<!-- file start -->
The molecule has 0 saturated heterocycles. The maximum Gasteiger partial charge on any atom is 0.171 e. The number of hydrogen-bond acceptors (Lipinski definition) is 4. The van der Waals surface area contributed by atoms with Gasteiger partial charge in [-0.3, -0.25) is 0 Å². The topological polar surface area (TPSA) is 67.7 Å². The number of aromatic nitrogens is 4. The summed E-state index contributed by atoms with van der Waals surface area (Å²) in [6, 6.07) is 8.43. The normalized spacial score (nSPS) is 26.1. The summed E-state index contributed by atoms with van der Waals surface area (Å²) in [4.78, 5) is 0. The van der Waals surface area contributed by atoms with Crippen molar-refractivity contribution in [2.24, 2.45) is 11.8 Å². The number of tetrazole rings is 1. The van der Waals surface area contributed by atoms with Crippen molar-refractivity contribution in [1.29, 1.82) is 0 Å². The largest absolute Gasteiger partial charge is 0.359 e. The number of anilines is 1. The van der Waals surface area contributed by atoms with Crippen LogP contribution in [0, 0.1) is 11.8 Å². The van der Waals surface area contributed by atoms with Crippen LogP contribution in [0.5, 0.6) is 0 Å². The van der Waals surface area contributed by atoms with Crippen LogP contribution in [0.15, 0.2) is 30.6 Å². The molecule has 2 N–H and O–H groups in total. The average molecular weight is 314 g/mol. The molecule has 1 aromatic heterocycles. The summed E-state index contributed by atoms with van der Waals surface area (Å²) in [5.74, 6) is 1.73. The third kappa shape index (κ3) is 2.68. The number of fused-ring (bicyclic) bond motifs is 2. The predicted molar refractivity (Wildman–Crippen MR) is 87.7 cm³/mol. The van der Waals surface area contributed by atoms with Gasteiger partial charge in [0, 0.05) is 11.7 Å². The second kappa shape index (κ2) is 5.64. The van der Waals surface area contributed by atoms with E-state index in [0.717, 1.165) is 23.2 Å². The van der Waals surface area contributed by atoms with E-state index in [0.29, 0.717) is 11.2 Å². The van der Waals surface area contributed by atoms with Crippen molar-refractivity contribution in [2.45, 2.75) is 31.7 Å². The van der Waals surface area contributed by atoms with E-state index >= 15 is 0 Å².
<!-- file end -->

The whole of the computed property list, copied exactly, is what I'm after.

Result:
The molecule has 0 saturated heterocycles. The maximum Gasteiger partial charge on any atom is 0.171 e. The number of hydrogen-bond acceptors (Lipinski definition) is 4. The van der Waals surface area contributed by atoms with Gasteiger partial charge in [-0.3, -0.25) is 0 Å². The topological polar surface area (TPSA) is 67.7 Å². The number of aromatic nitrogens is 4. The summed E-state index contributed by atoms with van der Waals surface area (Å²) in [6, 6.07) is 8.43. The normalized spacial score (nSPS) is 26.1. The summed E-state index contributed by atoms with van der Waals surface area (Å²) in [4.78, 5) is 0. The van der Waals surface area contributed by atoms with Crippen molar-refractivity contribution in [2.24, 2.45) is 11.8 Å². The number of tetrazole rings is 1. The van der Waals surface area contributed by atoms with Crippen molar-refractivity contribution in [1.29, 1.82) is 0 Å². The largest absolute Gasteiger partial charge is 0.359 e. The number of anilines is 1. The van der Waals surface area contributed by atoms with Crippen LogP contribution in [0, 0.1) is 11.8 Å². The van der Waals surface area contributed by atoms with Crippen LogP contribution in [0.5, 0.6) is 0 Å². The van der Waals surface area contributed by atoms with Crippen LogP contribution in [0.15, 0.2) is 30.6 Å². The molecule has 2 N–H and O–H groups in total. The average molecular weight is 314 g/mol. The molecule has 1 aromatic heterocycles. The summed E-state index contributed by atoms with van der Waals surface area (Å²) in [5.74, 6) is 1.73. The third kappa shape index (κ3) is 2.68. The number of fused-ring (bicyclic) bond motifs is 2. The predicted molar refractivity (Wildman–Crippen MR) is 87.7 cm³/mol. The van der Waals surface area contributed by atoms with Gasteiger partial charge in [0, 0.05) is 11.7 Å². The second kappa shape index (κ2) is 5.64. The van der Waals surface area contributed by atoms with E-state index in [0.717, 1.165) is 23.2 Å². The van der Waals surface area contributed by atoms with E-state index in [0.29, 0.717) is 11.2 Å². The van der Waals surface area contributed by atoms with Crippen molar-refractivity contribution in [2.45, 2.75) is 31.7 Å². The van der Waals surface area contributed by atoms with E-state index >= 15 is 0 Å².